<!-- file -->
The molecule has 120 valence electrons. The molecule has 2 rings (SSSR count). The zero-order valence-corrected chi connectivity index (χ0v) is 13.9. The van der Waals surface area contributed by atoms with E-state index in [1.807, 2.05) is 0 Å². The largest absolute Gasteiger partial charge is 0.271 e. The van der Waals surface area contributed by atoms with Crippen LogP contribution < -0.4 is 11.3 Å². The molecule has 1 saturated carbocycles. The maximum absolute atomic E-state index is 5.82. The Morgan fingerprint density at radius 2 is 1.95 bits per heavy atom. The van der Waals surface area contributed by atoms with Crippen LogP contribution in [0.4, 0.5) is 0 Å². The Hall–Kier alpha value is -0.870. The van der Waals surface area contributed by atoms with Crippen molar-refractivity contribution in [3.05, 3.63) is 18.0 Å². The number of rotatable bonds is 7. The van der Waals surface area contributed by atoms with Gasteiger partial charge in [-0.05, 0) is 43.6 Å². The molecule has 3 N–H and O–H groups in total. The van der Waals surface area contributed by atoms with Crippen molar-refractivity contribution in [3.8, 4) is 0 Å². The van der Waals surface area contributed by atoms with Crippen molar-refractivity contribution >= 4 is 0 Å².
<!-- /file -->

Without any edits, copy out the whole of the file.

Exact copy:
The molecule has 120 valence electrons. The molecule has 2 rings (SSSR count). The zero-order valence-corrected chi connectivity index (χ0v) is 13.9. The van der Waals surface area contributed by atoms with E-state index in [1.807, 2.05) is 0 Å². The largest absolute Gasteiger partial charge is 0.271 e. The van der Waals surface area contributed by atoms with Crippen LogP contribution < -0.4 is 11.3 Å². The molecule has 1 saturated carbocycles. The maximum absolute atomic E-state index is 5.82. The Morgan fingerprint density at radius 2 is 1.95 bits per heavy atom. The van der Waals surface area contributed by atoms with Crippen LogP contribution in [0.4, 0.5) is 0 Å². The Hall–Kier alpha value is -0.870. The van der Waals surface area contributed by atoms with Crippen molar-refractivity contribution in [3.05, 3.63) is 18.0 Å². The number of rotatable bonds is 7. The van der Waals surface area contributed by atoms with Gasteiger partial charge in [-0.05, 0) is 43.6 Å². The molecule has 3 N–H and O–H groups in total. The van der Waals surface area contributed by atoms with Crippen molar-refractivity contribution in [3.8, 4) is 0 Å². The van der Waals surface area contributed by atoms with Crippen molar-refractivity contribution >= 4 is 0 Å².